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Premiership Parade Vol 11 - Diouf's spat not very Allar-nice

December 1 2004

Diouf's spitballs were enormous

Diouf's spitballs were enormous

The Reebok Stadium: a quiet, peaceful place where Sam Allardyce has engineered a remarkable transformation, turning Bolton from relegation certainties to European hopefuls; a place where a tight defence, hard work and a team spirit win the day, writes Matt Amer.

Until this weekend, when it became the home of footballing controversy.

To kick things off, visitors Portsmouth arrived without a manager, as Harry Redknapp had had as much of the salty air, seagulls and naval history as he could take and resigned.

His decision came just days after Portsmouth appointed Velimir Zalec as Executive Director, a position which Redknapp felt unnecessary – although the two events, according to any number of Portsmouth spokespeople (who all wore eye patches and referred to journalists a land lubbers) were completely unrelated. To the layman’s eye, the events seem as unrelated as a pair of incestuous twins.

On the way to Pompey recording a much needed away victory, another event caught the eye. The real talking point of the day was El Hadji Diouf’s inability to control his bodily fluids.

The serial spitter (insert Cornflake gag here) was at it again, flinging phlegm in the face of Pompey goal scorer Arjan De Zeuuw after failing in yet another attempt to fool a referee into awarding a penalty.

A couple of words of advice Mr Diouf, for I know you are an avid user of the HOL. Firstly, any central defender in the country could stroll up to you in the penalty area, pull a cunningly concealed baseball bat from their shin pads and give you a damn fine thrashing, and you still wouldn’t win a penalty.

Want to know why? No, not because the entire stadium would be applauding and pretending they hadn’t seen a thing - though this would also be the case - but because, like a call girl with poor acting skills, you fake it so much that no-one believes you any more.

Secondly, and I’d have thought you’d have learnt this by now, if you’re going to sink to the level of pond life – stupid pond life at that – and spit in someone’s face, don’t do it at a game being covered for television. Here in the 22nd century we have cameras that record everything you do allowing us to watch it over and over again.

Sadly no-one, at this stage, has given the Senegalese superstar the benefit of the doubt. He may have just been trying to have a rather vociferous word with De Zeuuw and, as sometimes happens, lost control of his mouth-based fluids.

If this is the case, when he finally gets banned from professional football for persistent spittle offences, there will certainly be a job for him as a physics teacher.

The way Chelsea are playing at the moment, the Premiership title race could be over by Christmas. Jose Mourinho, also an avid HOL user, has clearly taken note of our distaste for his overly defensive football and launched himself, like a particularly well groomed astronaut, into attacking play.

Even his defenders are getting in on the act, John Terry picking up two against Charlton. Sadly, Mourinho hasn’t had time to learn everything about English football yet as, in his post-match interviewed, he referred to the importance of the next day’s match at the world renowned home of Liverpool, Anfield Road.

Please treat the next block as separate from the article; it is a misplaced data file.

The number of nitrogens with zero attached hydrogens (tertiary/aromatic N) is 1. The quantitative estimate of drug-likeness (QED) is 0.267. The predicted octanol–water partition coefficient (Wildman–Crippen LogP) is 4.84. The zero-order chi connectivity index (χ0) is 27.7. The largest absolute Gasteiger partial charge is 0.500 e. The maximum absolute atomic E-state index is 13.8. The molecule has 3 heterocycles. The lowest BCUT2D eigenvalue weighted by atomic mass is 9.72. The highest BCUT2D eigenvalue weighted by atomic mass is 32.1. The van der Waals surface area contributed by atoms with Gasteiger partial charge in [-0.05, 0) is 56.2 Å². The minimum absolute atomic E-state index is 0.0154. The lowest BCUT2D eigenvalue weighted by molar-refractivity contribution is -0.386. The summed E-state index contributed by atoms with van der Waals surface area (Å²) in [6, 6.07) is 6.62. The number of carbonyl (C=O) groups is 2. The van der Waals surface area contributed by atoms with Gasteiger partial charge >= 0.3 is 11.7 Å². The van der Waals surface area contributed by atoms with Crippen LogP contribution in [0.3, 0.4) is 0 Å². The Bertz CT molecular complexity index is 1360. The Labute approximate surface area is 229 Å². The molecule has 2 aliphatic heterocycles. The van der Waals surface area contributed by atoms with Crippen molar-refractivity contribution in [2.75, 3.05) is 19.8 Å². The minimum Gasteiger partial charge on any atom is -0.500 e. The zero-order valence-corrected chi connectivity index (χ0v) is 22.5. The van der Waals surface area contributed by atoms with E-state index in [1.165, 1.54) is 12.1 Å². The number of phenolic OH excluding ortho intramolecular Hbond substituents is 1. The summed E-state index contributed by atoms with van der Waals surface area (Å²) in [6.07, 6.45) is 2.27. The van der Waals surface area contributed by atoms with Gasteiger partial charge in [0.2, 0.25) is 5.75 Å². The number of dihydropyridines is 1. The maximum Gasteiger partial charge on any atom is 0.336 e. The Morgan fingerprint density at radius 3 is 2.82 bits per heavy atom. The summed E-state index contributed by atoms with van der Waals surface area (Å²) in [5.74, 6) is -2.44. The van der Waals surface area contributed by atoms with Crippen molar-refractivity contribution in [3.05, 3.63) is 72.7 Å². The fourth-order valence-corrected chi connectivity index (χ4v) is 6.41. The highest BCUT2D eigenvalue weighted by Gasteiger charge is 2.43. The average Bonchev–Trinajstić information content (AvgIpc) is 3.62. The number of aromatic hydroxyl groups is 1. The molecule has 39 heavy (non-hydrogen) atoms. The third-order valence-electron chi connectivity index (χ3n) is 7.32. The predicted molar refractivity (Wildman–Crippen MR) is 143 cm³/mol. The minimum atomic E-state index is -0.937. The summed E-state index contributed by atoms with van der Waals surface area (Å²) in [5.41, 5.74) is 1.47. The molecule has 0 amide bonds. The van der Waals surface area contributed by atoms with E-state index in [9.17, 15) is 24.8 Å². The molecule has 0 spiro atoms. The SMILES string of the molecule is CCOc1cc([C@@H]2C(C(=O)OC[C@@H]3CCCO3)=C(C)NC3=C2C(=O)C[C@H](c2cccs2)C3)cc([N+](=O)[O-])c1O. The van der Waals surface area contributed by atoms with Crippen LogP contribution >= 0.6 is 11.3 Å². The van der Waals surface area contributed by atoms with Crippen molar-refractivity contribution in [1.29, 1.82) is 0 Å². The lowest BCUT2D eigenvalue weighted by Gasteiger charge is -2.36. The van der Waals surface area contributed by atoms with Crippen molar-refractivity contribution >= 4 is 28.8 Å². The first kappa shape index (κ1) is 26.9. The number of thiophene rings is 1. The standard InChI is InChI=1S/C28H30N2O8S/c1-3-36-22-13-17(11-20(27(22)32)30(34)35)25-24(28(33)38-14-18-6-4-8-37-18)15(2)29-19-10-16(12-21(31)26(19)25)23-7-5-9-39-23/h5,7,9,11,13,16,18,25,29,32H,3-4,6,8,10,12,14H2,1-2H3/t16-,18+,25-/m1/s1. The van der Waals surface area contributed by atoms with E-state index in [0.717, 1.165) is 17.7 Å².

At Anfield Road, Arsene Wenger started to weigh up the possibility of a relegation dogfight as Arsenal slumped to two Premiership defeats in 50-odd outings. Having dipped to a dismal second in the table, alarm bells were ringing in Arsene’s ear as Neil Mellor, with the last remnants of energy left in his body, struck a long range effort goal-bound.

He’d never scored a Premiership goal before, in fact, he’d barely broken into the ‘Pool first team: They’re taunting you Arsene, even teenage nobodies can score against you these days.

David O’Leary recently announced his intention of making Aston Villa a regular ‘top six side’. It seems no-one thought to tell his players though. According to The Official Definitions of Footballing Terms and Clichés, a regular ‘top six side’ is one that will dispatch mid-table and relegation fodder teams when they play them at home. Cue Kevin Keegan’s (I love) Man City and pocket rocket Sean Wright-Phillips to dish up a large portion of humble pie.

Things could have been very different had O’Leary explained to his players before the match that they were a ‘top six side’. Their ‘30 goals a season’ striker Juan Pablo Angel might have scored his penalty, or at least guided the subsequent follow-up header into a gaping goal rather than over a mocking crossbar.

And their ‘midfield dynamo and future England captain’ Lee Hendrie might not have seen fit to aim a playful fake headbutt at Danny Mills. On studying replays, it looks like Hendrie was just trying to scare the City fullback; I know a close-up look at little Lee’s immaculately waxed barnet would put the fear of God into me.

The real shock of the weekend came at St Andrews, where Birmingham drew 1-1 with Norwich. Yes, the score line probably could have been guessed by a wizened old man who had spent the entire 70 years of his life living in a cave in the Himalayas; it was how this came about that was shocking. The Canaries equalizer came from the boot of Premiership wanabee Darren Huckerby, a player generally considered less likely to score than the Pope in a nunnery.

Birmingham’s goal came from AJ-makeweight Clinton Morrison, who was just excited to have started a match. But more, much more than this, Morrison’s goal came from a knockdown by Emile Heskey… who didn’t fall over in the box after winning the ball! I had to rest for a good couple of hours after seeing that. Just writing it has made me feel giddy again; I’m off for a lie down.

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